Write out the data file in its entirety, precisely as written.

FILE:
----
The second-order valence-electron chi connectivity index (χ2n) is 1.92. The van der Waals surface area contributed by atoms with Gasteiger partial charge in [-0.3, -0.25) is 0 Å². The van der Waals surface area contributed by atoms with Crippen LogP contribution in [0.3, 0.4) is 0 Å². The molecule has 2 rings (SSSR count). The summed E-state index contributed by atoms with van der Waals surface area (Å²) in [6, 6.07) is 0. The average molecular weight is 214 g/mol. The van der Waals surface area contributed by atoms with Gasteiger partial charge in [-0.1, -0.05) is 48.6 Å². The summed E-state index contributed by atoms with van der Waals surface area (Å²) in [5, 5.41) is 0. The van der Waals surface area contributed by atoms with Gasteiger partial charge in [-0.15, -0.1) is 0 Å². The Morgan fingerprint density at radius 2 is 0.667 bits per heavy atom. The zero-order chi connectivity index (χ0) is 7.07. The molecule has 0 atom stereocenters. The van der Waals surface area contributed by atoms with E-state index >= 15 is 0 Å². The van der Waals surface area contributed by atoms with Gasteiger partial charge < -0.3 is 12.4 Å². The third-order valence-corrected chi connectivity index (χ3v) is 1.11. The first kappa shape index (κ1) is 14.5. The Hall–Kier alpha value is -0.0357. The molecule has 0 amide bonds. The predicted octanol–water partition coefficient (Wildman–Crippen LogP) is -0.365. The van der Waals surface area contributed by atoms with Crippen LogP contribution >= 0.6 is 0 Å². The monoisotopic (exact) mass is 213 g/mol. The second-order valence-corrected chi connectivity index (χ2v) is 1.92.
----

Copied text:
The second-order valence-electron chi connectivity index (χ2n) is 1.92. The van der Waals surface area contributed by atoms with Gasteiger partial charge in [-0.3, -0.25) is 0 Å². The van der Waals surface area contributed by atoms with Crippen LogP contribution in [0.3, 0.4) is 0 Å². The molecule has 2 rings (SSSR count). The summed E-state index contributed by atoms with van der Waals surface area (Å²) in [6, 6.07) is 0. The average molecular weight is 214 g/mol. The van der Waals surface area contributed by atoms with Gasteiger partial charge in [-0.1, -0.05) is 48.6 Å². The summed E-state index contributed by atoms with van der Waals surface area (Å²) in [5, 5.41) is 0. The van der Waals surface area contributed by atoms with Gasteiger partial charge in [-0.15, -0.1) is 0 Å². The Morgan fingerprint density at radius 2 is 0.667 bits per heavy atom. The zero-order chi connectivity index (χ0) is 7.07. The molecule has 0 atom stereocenters. The van der Waals surface area contributed by atoms with E-state index >= 15 is 0 Å². The van der Waals surface area contributed by atoms with Gasteiger partial charge < -0.3 is 12.4 Å². The third-order valence-corrected chi connectivity index (χ3v) is 1.11. The first kappa shape index (κ1) is 14.5. The Hall–Kier alpha value is -0.0357. The molecule has 0 amide bonds. The predicted octanol–water partition coefficient (Wildman–Crippen LogP) is -0.365. The van der Waals surface area contributed by atoms with Crippen LogP contribution >= 0.6 is 0 Å². The monoisotopic (exact) mass is 213 g/mol. The second-order valence-corrected chi connectivity index (χ2v) is 1.92.